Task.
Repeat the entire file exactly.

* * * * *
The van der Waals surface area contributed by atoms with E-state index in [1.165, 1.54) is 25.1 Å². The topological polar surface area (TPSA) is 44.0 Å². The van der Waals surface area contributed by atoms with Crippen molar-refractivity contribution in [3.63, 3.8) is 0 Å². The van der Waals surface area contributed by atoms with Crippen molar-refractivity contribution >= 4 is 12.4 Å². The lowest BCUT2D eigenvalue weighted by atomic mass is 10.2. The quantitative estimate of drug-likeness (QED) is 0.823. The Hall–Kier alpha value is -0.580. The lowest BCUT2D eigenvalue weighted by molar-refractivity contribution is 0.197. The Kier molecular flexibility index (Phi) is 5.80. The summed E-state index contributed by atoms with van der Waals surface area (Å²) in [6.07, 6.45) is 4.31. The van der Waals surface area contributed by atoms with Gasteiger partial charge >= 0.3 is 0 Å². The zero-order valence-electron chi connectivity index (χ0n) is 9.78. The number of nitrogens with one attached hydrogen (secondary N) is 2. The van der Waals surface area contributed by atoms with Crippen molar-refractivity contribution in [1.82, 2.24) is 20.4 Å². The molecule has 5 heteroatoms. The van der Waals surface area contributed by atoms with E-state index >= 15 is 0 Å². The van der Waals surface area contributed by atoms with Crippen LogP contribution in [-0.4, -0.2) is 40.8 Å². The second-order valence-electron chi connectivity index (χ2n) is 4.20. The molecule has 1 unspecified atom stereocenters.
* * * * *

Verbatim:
The van der Waals surface area contributed by atoms with E-state index in [1.165, 1.54) is 25.1 Å². The topological polar surface area (TPSA) is 44.0 Å². The van der Waals surface area contributed by atoms with Crippen molar-refractivity contribution in [3.63, 3.8) is 0 Å². The van der Waals surface area contributed by atoms with Crippen molar-refractivity contribution >= 4 is 12.4 Å². The lowest BCUT2D eigenvalue weighted by atomic mass is 10.2. The quantitative estimate of drug-likeness (QED) is 0.823. The Hall–Kier alpha value is -0.580. The lowest BCUT2D eigenvalue weighted by molar-refractivity contribution is 0.197. The Kier molecular flexibility index (Phi) is 5.80. The summed E-state index contributed by atoms with van der Waals surface area (Å²) in [6.07, 6.45) is 4.31. The van der Waals surface area contributed by atoms with Gasteiger partial charge >= 0.3 is 0 Å². The zero-order valence-electron chi connectivity index (χ0n) is 9.78. The number of nitrogens with one attached hydrogen (secondary N) is 2. The van der Waals surface area contributed by atoms with Crippen molar-refractivity contribution in [1.82, 2.24) is 20.4 Å². The molecule has 5 heteroatoms. The van der Waals surface area contributed by atoms with E-state index >= 15 is 0 Å². The van der Waals surface area contributed by atoms with Crippen LogP contribution in [-0.4, -0.2) is 40.8 Å². The second-order valence-electron chi connectivity index (χ2n) is 4.20. The molecule has 1 unspecified atom stereocenters.